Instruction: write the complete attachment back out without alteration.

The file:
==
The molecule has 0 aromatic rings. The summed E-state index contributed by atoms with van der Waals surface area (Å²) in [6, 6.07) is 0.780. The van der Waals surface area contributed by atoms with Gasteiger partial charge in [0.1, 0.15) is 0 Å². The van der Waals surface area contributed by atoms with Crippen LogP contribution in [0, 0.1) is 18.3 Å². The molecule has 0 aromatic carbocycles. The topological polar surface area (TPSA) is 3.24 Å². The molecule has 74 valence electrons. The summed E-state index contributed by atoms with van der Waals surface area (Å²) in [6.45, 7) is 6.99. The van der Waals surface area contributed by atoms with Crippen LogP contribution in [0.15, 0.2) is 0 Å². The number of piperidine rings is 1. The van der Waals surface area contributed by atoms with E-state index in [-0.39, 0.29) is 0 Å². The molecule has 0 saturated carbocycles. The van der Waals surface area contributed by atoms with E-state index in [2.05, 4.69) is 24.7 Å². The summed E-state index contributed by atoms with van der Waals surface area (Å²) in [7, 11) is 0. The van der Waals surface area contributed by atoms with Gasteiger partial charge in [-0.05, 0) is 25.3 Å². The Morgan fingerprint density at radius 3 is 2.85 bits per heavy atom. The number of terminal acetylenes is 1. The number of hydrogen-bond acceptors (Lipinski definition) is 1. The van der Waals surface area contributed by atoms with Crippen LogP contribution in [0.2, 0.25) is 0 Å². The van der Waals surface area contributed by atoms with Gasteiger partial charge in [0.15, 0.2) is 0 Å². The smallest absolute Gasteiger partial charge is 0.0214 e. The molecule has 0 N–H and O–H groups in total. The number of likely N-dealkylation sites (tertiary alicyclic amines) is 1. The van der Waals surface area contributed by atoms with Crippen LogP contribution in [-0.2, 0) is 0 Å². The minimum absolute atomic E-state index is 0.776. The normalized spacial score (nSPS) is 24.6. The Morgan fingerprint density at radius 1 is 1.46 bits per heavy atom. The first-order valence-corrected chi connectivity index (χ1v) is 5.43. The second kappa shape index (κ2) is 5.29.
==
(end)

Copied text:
The molecule has 0 aromatic rings. The summed E-state index contributed by atoms with van der Waals surface area (Å²) in [6, 6.07) is 0.780. The van der Waals surface area contributed by atoms with Gasteiger partial charge in [0.1, 0.15) is 0 Å². The van der Waals surface area contributed by atoms with Crippen LogP contribution in [0, 0.1) is 18.3 Å². The molecule has 0 aromatic carbocycles. The topological polar surface area (TPSA) is 3.24 Å². The molecule has 74 valence electrons. The summed E-state index contributed by atoms with van der Waals surface area (Å²) in [6.45, 7) is 6.99. The van der Waals surface area contributed by atoms with Crippen LogP contribution in [0.15, 0.2) is 0 Å². The number of piperidine rings is 1. The van der Waals surface area contributed by atoms with E-state index in [-0.39, 0.29) is 0 Å². The molecule has 0 saturated carbocycles. The van der Waals surface area contributed by atoms with E-state index in [2.05, 4.69) is 24.7 Å². The summed E-state index contributed by atoms with van der Waals surface area (Å²) in [7, 11) is 0. The van der Waals surface area contributed by atoms with Gasteiger partial charge in [-0.05, 0) is 25.3 Å². The Morgan fingerprint density at radius 3 is 2.85 bits per heavy atom. The number of terminal acetylenes is 1. The number of hydrogen-bond acceptors (Lipinski definition) is 1. The van der Waals surface area contributed by atoms with Crippen LogP contribution in [0.2, 0.25) is 0 Å². The van der Waals surface area contributed by atoms with Gasteiger partial charge in [0.15, 0.2) is 0 Å². The smallest absolute Gasteiger partial charge is 0.0214 e. The molecule has 0 N–H and O–H groups in total. The number of likely N-dealkylation sites (tertiary alicyclic amines) is 1. The van der Waals surface area contributed by atoms with Crippen LogP contribution in [-0.2, 0) is 0 Å². The minimum absolute atomic E-state index is 0.776. The normalized spacial score (nSPS) is 24.6. The Morgan fingerprint density at radius 1 is 1.46 bits per heavy atom. The first-order valence-corrected chi connectivity index (χ1v) is 5.43. The second kappa shape index (κ2) is 5.29.